After it was all said and done, David sent Bathsheba home. David acted as if nothing had happened. Sending her home was as if David was sending the consequences of his actions away from his life. Then he received word, she was pregnant. David’s actions weren’t going to go away with a walk home and pretending nothing occurred.
So what made up David’s affair? He desired and lusted after Bathsheba (which crept in while he was idle at home). The adultery of his heart progressed into actionable curiosity. Finally, David had her brought into the bedroom, David committed the act, then he sent her home as if nothing happened. David’s affair consisted of intentional, willful choices throughout the entire process. At any given point he had the opportunity to stop and repent, but he chose to keep going.

Don’t let sin catch you off guard, but remember- you can always walk away before it's too late.

Idleness Leads to Temptation

“[It happened] In the spring of the year, the time when kings go out to battle, David sent Joab, and his servants with him, and all Israel. And they ravaged the Ammonites and besieged Rabbah. But David remained at Jerusalem.”- 2 Sam 11:1 ESV (emphasis added)
 These are the opening lines of the account of David’s adultery. It was spring, the war season. In ancient times, armies would primarily fight during spring weather. Armies were not equipped to fight during the cold months of winter. Even if a war was ongoing, opposing sides would often cease battle for the season until the weather was right again. Then they would resume in the spring. One possible reason armies fought in warm weather was that crops were plentiful, giving easily accessible food to passing soldiers.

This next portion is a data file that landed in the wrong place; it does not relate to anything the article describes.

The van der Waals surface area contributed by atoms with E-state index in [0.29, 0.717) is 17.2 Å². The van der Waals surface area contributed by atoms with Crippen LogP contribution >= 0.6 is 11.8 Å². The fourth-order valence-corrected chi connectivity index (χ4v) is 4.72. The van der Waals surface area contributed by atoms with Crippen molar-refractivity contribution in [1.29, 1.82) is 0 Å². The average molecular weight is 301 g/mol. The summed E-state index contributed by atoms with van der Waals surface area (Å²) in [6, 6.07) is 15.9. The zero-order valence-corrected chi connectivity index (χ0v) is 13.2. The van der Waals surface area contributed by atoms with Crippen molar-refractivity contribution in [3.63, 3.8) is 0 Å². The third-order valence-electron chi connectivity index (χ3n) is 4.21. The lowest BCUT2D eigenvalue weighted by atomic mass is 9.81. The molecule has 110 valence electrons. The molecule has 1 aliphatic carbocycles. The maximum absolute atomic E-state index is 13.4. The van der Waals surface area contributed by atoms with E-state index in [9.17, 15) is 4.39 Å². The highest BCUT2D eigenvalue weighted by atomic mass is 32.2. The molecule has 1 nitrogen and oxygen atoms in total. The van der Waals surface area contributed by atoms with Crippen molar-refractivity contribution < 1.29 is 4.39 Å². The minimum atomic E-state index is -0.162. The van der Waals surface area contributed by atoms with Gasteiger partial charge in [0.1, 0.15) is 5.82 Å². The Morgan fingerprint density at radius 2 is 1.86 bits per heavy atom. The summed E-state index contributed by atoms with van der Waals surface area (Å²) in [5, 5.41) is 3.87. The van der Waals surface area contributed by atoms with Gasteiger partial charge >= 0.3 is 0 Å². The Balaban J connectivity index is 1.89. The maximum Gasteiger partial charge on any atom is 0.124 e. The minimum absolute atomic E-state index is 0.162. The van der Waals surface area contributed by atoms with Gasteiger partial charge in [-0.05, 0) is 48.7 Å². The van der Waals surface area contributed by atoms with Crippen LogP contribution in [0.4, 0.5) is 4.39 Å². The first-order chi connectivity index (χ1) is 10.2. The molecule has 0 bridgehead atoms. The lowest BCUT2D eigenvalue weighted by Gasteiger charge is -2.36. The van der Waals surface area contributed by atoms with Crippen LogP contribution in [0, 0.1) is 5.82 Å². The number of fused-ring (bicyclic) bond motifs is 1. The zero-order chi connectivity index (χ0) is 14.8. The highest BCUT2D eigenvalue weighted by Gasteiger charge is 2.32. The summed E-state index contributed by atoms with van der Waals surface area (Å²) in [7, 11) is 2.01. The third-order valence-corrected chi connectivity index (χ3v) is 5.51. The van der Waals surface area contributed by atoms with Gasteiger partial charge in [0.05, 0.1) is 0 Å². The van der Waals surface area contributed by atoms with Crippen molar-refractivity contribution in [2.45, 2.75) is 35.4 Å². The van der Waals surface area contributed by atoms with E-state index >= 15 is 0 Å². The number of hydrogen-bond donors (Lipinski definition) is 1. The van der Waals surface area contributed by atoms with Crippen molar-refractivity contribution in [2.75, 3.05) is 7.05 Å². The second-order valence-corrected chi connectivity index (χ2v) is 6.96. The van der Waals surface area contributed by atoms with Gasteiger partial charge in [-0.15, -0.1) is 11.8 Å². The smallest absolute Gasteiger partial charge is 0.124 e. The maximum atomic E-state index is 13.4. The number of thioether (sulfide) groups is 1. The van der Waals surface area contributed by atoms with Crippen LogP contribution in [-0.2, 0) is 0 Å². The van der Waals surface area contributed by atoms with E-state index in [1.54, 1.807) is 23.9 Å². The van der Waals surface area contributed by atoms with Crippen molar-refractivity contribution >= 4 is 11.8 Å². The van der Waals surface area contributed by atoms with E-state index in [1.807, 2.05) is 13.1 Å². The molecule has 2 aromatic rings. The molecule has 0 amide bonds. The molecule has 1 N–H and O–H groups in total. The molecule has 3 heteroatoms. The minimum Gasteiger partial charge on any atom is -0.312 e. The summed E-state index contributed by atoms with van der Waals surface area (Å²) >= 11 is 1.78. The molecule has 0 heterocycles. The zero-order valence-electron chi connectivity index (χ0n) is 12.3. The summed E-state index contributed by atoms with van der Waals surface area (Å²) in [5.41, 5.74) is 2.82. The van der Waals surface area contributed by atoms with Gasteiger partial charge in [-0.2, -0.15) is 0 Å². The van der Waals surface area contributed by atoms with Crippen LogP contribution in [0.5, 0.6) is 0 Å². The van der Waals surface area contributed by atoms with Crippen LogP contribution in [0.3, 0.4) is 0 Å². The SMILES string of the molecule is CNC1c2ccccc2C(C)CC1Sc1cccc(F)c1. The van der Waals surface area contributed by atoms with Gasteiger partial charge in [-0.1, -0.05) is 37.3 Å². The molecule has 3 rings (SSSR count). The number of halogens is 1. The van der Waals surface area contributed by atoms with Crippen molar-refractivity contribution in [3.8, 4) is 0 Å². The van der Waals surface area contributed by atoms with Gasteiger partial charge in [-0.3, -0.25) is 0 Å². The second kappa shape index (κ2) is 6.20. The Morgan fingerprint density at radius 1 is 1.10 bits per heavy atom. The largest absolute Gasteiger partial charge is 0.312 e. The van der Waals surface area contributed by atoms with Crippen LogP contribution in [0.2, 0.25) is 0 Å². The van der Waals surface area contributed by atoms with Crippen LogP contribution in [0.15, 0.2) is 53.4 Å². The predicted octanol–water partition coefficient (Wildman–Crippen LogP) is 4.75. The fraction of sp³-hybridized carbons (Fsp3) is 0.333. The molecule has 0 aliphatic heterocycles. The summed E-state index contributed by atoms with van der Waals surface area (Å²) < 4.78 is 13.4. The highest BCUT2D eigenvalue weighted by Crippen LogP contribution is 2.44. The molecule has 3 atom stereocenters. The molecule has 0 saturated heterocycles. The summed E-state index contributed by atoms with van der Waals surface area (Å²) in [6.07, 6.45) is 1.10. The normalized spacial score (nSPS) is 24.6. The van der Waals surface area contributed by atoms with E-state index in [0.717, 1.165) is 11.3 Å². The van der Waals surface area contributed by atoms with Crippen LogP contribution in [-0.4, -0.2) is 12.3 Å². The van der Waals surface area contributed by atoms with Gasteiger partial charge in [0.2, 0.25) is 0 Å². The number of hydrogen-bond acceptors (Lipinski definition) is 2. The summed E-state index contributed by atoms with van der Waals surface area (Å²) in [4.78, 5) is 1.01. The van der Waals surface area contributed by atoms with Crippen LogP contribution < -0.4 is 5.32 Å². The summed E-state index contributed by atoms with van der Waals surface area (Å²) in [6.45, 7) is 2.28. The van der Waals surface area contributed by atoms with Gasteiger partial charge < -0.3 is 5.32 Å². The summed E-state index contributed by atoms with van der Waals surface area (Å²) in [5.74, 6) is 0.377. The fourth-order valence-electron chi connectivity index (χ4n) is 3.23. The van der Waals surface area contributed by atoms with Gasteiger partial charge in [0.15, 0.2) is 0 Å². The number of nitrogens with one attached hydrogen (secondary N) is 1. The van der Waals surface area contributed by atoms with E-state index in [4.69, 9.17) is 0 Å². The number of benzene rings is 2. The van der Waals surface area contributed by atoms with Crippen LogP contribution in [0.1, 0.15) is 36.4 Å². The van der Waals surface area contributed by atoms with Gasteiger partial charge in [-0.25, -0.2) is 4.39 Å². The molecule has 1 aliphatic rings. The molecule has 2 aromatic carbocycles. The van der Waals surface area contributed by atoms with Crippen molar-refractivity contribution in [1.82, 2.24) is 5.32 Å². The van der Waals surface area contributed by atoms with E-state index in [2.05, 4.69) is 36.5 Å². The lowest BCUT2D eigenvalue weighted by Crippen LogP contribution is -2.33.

In those times, Kings were also generals. They led their army on the front lines of the battle. They planned military strategy, negotiated with the enemy and boosted the morale of the troops. Under normal circumstances, during a time of war in the spring, the King would be out in the field with his army. David, however was not in battle, but he “remained at Jerusalem”.
Interestingly, this battle and the fact that David stayed home is mentioned in 1 Chronicles 20 and later in 2 Sam 12:26-31. 1 Chronicles 20:1-3 mentions how David remained at Jerusalem, while Joab besieged Rabbah, the capital of the Ammonites. While David did not partake in the battle himself, he took all of the glory and plunder for himself. He should have been on the front lines like a King usually would, collecting his spoils after his own victory.